And so we shall. 

But if you really, really, really need that 5.12 A tick, even though it's sharp, loose and total crap, but you are willing to wave that five star 5.11d anyway so that you can save your energy,  here is my advice, climb that brilliant 5.11d with a big smile on your face and call it 11d/12a.  Because for you, it felt pretty hard.  You know what they say –  Fake it until you make it. – This tactic will at least buy you time until you do actually climb a 5.12 A and you get to do the best line in the meantime.  Now that's grey. 

  • Morgan

    I had thought slash grades involved risk of serious injury! Thanks for enlightening me :p

  • pete

    sonnie, everyone knows illy coffee is the best, sheesh.

  • Suzanne

    No Pete, because Latte is..

  • Hey Sonnie,

    The word on the street is you’ve retuned home leaving Rhapsody unrepeated. I’m sorry your huge effort was ‘only’ rewarded with the fun of trying and not with the satisfaction of the tick. Best wishes for future projects and I hope to see you and Cory back at Dumby sometime soon.


  • zach

    So, what you’re saying is you failed to repeat Rhapsody?

    Sorry, that was blunt. Hey, I’m sympathetic to a process oriented approach, and I love the experience, and I celebrate grey areas. I really do.

    But success and failure still exist, and climbing is not just about how if feels on the inside (you it really is, you should give up your sponsorships). Climbing is only a meaningful thing because a lot of people do it. There’s a community and that community shares (not without contention) similar ideas about what climbing is, what’s valuable in climbing, etc. Chris Sharma knows this–he’s aware that his life is possible because a whole climbing community supports him. He said so.

    Props to all your sincere climbing efforts. I read about them and I am inspired.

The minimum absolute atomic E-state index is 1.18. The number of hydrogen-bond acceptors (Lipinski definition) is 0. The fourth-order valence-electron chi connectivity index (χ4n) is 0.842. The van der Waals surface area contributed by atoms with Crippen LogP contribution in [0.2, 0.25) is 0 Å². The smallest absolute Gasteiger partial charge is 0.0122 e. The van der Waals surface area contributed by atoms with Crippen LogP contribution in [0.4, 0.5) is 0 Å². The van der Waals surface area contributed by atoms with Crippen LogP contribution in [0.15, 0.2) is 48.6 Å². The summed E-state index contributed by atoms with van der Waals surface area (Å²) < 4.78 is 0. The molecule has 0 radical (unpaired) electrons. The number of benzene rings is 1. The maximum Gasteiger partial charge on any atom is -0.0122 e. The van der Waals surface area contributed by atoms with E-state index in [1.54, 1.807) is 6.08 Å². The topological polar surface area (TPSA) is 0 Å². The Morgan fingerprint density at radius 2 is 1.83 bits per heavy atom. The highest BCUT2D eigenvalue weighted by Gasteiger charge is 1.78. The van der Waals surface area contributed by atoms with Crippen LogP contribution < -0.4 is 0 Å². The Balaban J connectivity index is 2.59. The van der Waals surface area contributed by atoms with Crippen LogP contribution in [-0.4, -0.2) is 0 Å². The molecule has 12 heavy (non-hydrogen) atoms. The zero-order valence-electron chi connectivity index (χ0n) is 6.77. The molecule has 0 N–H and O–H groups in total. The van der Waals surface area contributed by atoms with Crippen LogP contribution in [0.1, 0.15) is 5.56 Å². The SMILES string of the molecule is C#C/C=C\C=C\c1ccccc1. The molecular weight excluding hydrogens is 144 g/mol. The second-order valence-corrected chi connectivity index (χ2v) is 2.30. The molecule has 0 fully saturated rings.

• Pat

    right on Sonnie!

    it’s all about the process, the summit/anchors is just one precious moment of the process. Too much emphasis is placed on the number you achieved when you clipped those chains or the summit you bagged when you finally made it to the top (summit is only 1/2 done of course). I rarely learn much about myself when I clip the chains or stand on top. As you have gathered perfection and the most meaning is found in the middle, the elusive most grey point of any endeavour. Black & white make for some breath taking photos/art but very few things in life are so defined

    thank goodness happy trails keep searching!

  • Emma


  • John

    It would seem I shouldn’t believe everything I hear about Sonnie Trotter because that looked very much like you climbing at Dumby this evening. May I say sorry to any of your blog readers I’ve mislead…

  • Charlie

    Climbing is not a sport, it is a lifestyle. Most of us choose or are forced, depending on your perspective, to only it do it part time due to other commitments or lack of talent. For those who do get to do t it full time as a vocation, are very fortunate indeed. It does not matter what your motivations are for doing either, part- or full time, but you must be honest towards your motivations and stay true to them. Sonnie, thank you for being a leader in out chosen ‘lifestyle’ and please keep inspiring us 🙂